The phrase “transfer window” grates somewhat. After all, what is the point of a window that can’t be booted in? The transfer window is surely more of a hatch – the opening to a dumb waiter, into which are piled all of our deepest wishes and sent down to Moros, who is miserably doing the washing up in the basement. Or up to his opposite number, Elpis, who will repay our lack of panic and short-sightedness with the footballer of all our dreams.
Moros is a miserable bastard. Elpis – just the opposite. It was she who hung around in Pandora’s Box, and it is she to whom our dreams depend on. The Greek goddess of hope: she’ll look after us and, to butcher a beautiful song, “If I could just touch the hem of her garment, maybe we’ll end up with that utility player on the cheap that we´ve been missing all bloody season.“.
The end of the transfer window in Germany is the crowning of the winter break. Especially in terms of the clubs below the Bundesliga who are still yet to break open their new pairs of shin pads in earnest (disregarding their, often fruitless, winter jaunts to sunnier climes). In England it is the silly season. SKY Sports goes more insane than usual, convinced that the general public are on tenterhooks as to whom serial badge kisser Robbie Keane really used to support as a child this year.
Actually, that’s unfair. Keane has already signed for Aston Villa during his winter layoff from the LA Galaxy, but I had a beautiful image of him pop up in my head this afternoon as I saw FC Köln’s new signing, Chong Tese, give a press conference, saying that as a kid in high school in South Korea he had always played in the shirt of the Geißbocken. Of course he did, and Riyo Miyaichi spent his childhood dreaming of Bolton.
For Hertha fans, the desperate staring at the repeatedly flashing screens will have been particularly depressing. They signed the full-back Felix Bastians last week- just in time to replace the suspended (and now injured) Christian Lell, but they need a centre back and a creative midfielder to claw back the feeling that was there seemingly only a couple of months ago that they would be fine in the middle regions of the Bundesliga this year. But it is also worth them remembering that this is a notoriously bad time to be doing good business. Prices go up exponentially as clubs get desperate.
Not that misery is confined to those who have failed to sign anyone in the mad scramble for hope, and a control over one’s own destiny. The news that 1.FC Union have signed Tijani Belaid, a guy who made his debut for Inter Milan in Series A at the age of 17, and a positive looking, attacking midfielder, still has those pits of drudgery, the Facebook comments pages, filled with harbingers of doom. The same people that always crop up. Ether a signing will be bad, or there will be no signing at all. Sometimes one wonders what on earth it is that people want at all.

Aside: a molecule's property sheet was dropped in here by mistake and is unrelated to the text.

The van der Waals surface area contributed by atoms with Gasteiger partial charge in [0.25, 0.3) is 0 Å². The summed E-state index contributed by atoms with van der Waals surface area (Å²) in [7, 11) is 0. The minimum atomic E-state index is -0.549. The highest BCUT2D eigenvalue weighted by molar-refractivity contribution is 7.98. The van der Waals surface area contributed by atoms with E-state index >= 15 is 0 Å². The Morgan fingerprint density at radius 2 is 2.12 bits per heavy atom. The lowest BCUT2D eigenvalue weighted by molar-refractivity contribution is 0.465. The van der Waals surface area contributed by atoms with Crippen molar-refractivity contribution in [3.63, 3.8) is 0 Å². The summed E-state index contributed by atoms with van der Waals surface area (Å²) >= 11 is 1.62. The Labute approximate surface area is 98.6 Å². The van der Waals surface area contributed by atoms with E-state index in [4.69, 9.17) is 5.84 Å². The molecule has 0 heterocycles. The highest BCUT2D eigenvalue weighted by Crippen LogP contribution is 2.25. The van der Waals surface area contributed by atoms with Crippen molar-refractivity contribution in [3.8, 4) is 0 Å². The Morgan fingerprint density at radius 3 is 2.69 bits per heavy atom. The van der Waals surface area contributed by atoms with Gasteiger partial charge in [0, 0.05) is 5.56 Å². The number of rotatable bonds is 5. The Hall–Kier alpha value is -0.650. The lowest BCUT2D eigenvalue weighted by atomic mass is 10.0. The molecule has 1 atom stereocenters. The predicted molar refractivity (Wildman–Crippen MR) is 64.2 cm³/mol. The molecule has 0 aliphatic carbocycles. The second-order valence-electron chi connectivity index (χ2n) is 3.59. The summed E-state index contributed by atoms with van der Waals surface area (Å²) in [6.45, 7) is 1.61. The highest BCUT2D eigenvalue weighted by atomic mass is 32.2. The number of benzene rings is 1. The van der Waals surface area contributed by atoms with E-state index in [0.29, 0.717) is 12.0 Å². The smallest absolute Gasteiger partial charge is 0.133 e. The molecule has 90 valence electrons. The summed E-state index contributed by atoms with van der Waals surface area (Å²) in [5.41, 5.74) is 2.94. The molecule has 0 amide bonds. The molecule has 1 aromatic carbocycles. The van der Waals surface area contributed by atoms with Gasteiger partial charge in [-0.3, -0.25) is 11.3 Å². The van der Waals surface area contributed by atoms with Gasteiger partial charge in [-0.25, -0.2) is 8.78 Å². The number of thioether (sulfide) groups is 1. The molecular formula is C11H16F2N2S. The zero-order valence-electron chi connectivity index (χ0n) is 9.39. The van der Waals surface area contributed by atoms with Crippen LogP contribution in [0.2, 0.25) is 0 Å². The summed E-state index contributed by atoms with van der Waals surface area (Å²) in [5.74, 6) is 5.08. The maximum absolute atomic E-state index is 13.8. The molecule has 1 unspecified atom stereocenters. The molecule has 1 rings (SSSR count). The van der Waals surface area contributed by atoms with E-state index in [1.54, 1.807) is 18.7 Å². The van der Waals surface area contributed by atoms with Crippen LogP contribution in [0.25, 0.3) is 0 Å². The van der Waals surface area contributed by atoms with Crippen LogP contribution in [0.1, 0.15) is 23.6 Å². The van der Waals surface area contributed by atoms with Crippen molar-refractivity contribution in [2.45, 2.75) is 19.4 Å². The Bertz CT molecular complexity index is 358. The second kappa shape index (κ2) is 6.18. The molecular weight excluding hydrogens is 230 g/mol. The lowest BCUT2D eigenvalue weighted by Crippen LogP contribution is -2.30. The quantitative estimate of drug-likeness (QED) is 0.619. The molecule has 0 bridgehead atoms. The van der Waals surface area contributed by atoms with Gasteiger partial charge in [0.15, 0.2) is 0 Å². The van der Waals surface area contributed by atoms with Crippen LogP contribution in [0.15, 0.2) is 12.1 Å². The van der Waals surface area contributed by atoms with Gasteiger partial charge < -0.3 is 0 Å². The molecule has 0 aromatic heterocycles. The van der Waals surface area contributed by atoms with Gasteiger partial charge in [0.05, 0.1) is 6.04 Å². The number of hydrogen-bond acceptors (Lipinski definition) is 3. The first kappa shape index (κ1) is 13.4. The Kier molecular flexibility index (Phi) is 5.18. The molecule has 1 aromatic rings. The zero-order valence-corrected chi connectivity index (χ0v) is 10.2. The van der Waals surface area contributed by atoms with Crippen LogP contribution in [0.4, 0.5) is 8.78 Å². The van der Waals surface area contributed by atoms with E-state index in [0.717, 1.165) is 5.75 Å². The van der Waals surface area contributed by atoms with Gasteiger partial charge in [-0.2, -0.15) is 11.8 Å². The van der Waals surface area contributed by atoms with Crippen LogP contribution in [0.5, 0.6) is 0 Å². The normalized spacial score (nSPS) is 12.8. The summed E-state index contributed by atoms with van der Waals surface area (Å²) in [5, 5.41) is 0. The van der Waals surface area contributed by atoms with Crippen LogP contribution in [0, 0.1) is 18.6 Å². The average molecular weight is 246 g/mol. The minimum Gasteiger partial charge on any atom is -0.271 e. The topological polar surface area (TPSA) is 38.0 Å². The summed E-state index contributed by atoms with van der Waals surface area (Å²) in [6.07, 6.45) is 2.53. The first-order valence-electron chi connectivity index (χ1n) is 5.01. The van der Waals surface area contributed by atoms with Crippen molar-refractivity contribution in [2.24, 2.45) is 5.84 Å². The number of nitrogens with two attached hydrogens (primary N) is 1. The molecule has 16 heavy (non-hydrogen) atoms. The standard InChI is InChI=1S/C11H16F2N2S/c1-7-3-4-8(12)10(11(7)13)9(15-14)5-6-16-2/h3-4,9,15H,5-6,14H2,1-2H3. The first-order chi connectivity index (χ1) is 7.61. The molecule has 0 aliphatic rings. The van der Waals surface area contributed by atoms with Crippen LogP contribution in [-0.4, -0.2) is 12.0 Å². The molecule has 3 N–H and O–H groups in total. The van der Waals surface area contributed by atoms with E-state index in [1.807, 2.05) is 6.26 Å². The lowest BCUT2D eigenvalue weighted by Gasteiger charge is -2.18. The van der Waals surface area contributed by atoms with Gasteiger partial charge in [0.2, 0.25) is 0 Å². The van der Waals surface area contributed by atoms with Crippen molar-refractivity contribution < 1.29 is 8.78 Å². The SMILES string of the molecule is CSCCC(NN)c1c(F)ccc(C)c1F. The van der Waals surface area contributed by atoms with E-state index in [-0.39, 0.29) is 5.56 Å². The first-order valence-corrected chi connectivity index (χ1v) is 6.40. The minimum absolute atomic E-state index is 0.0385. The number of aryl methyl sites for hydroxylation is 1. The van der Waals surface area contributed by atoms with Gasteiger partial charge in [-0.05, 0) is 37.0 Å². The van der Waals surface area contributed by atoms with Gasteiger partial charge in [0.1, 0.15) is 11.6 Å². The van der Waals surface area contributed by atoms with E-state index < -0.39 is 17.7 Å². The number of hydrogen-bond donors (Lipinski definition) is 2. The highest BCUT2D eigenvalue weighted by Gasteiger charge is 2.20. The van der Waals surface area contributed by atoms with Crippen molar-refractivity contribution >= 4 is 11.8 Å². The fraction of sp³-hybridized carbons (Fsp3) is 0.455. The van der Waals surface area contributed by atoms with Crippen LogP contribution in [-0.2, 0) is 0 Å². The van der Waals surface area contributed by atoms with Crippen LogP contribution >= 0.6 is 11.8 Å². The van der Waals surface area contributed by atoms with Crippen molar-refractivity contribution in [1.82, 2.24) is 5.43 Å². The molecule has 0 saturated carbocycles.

For instance, Union are lucky. Their mortal enemies BFC Dynamo, whose chess pieces have been practically brushed aside by the footballing Gods that control these things, were (according to some) on the verge of re-signing former (and also former FC Union) striker Nico Patchinski – an old fashioned footballer, shall we say, who enjoyed the ambrosia a bit too much and could have done with a little bit more of the rod from the men upstairs. The BFC forum chapter on his possible recruitment ran into tens of pages until it was sniffed out by someone who actually knew what was going on.” Nico Patchinski will not be signing for BFC Dynamo,” he said with a crack of lightning and a roar of thunder. “Now go and do something useful with your lives”.
One side who has signed three players in the winter is RW. Viktoria Mitte, squeezed into this blog because they are not only marauding through the Kreisliga C like a vampire through an orphanage for plump, juicy kids, but because their signings didn’t actually help them quite reach the magic figure of 100 goals scored this season. On Sunday they contrived to only win 1-0 so stay stranded on 99, allowing lazy writers the world over to dub them the Sachin Tendulkars of Berlin football, and allowing everyone else in the world to move on, to ignore these facetious ramblings and to go back to North Korea were you belong.
Yes, and thank you Konrad for your kind words of support, we are still waiting here at Exberliner Towers for the revolution to come. Stalin wouldn’t have put up with something as random as the transfer window and for that we thank him – and remain like the North Korean player who was so terrified by the nailed-up-Jesus in his catholic boarding house during the 1966 World Cup in England that he could not sleep due to the terror it inspired in him – just waiting for the real games to start again in earnest.